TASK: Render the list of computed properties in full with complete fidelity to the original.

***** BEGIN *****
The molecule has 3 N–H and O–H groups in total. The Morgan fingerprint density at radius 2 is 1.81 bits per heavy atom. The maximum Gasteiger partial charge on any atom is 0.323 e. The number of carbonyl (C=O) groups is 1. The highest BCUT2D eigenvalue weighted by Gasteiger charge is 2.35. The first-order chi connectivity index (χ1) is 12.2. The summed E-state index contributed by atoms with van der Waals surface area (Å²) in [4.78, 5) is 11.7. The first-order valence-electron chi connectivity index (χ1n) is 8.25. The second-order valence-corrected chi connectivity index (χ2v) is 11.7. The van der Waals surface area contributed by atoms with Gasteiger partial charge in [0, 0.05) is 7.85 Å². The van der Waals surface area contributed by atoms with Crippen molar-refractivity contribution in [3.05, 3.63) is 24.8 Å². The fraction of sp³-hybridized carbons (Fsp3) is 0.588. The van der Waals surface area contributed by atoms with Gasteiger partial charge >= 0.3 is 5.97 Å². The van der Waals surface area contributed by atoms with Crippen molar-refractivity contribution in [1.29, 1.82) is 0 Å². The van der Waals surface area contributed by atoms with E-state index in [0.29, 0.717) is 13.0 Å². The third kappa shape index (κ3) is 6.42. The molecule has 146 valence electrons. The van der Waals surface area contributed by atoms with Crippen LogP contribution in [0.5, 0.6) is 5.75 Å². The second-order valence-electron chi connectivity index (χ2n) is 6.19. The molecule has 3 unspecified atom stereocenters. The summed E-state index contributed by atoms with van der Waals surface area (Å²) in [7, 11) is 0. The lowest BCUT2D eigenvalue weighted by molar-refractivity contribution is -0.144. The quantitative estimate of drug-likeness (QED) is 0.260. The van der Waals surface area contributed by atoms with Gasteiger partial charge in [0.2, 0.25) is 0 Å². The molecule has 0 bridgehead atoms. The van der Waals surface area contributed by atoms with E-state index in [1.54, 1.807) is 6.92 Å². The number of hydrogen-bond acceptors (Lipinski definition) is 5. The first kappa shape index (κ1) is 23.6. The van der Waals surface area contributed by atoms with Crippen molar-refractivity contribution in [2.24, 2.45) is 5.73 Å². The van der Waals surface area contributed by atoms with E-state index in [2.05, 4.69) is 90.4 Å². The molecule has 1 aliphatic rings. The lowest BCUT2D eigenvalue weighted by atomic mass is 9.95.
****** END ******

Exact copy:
The molecule has 3 N–H and O–H groups in total. The Morgan fingerprint density at radius 2 is 1.81 bits per heavy atom. The maximum Gasteiger partial charge on any atom is 0.323 e. The number of carbonyl (C=O) groups is 1. The highest BCUT2D eigenvalue weighted by Gasteiger charge is 2.35. The first-order chi connectivity index (χ1) is 12.2. The summed E-state index contributed by atoms with van der Waals surface area (Å²) in [4.78, 5) is 11.7. The first-order valence-electron chi connectivity index (χ1n) is 8.25. The second-order valence-corrected chi connectivity index (χ2v) is 11.7. The van der Waals surface area contributed by atoms with Gasteiger partial charge in [0, 0.05) is 7.85 Å². The van der Waals surface area contributed by atoms with Crippen molar-refractivity contribution in [3.05, 3.63) is 24.8 Å². The fraction of sp³-hybridized carbons (Fsp3) is 0.588. The van der Waals surface area contributed by atoms with Gasteiger partial charge >= 0.3 is 5.97 Å². The van der Waals surface area contributed by atoms with Crippen molar-refractivity contribution in [1.29, 1.82) is 0 Å². The van der Waals surface area contributed by atoms with E-state index in [0.29, 0.717) is 13.0 Å². The third kappa shape index (κ3) is 6.42. The molecule has 146 valence electrons. The van der Waals surface area contributed by atoms with Crippen LogP contribution in [0.5, 0.6) is 5.75 Å². The second-order valence-electron chi connectivity index (χ2n) is 6.19. The molecule has 3 unspecified atom stereocenters. The summed E-state index contributed by atoms with van der Waals surface area (Å²) in [7, 11) is 0. The lowest BCUT2D eigenvalue weighted by molar-refractivity contribution is -0.144. The quantitative estimate of drug-likeness (QED) is 0.260. The van der Waals surface area contributed by atoms with Gasteiger partial charge in [0.2, 0.25) is 0 Å². The molecule has 0 bridgehead atoms. The van der Waals surface area contributed by atoms with E-state index in [1.54, 1.807) is 6.92 Å². The number of hydrogen-bond acceptors (Lipinski definition) is 5. The first kappa shape index (κ1) is 23.6. The van der Waals surface area contributed by atoms with Crippen molar-refractivity contribution in [2.24, 2.45) is 5.73 Å². The van der Waals surface area contributed by atoms with E-state index in [2.05, 4.69) is 90.4 Å². The molecule has 1 aliphatic rings. The lowest BCUT2D eigenvalue weighted by atomic mass is 9.95.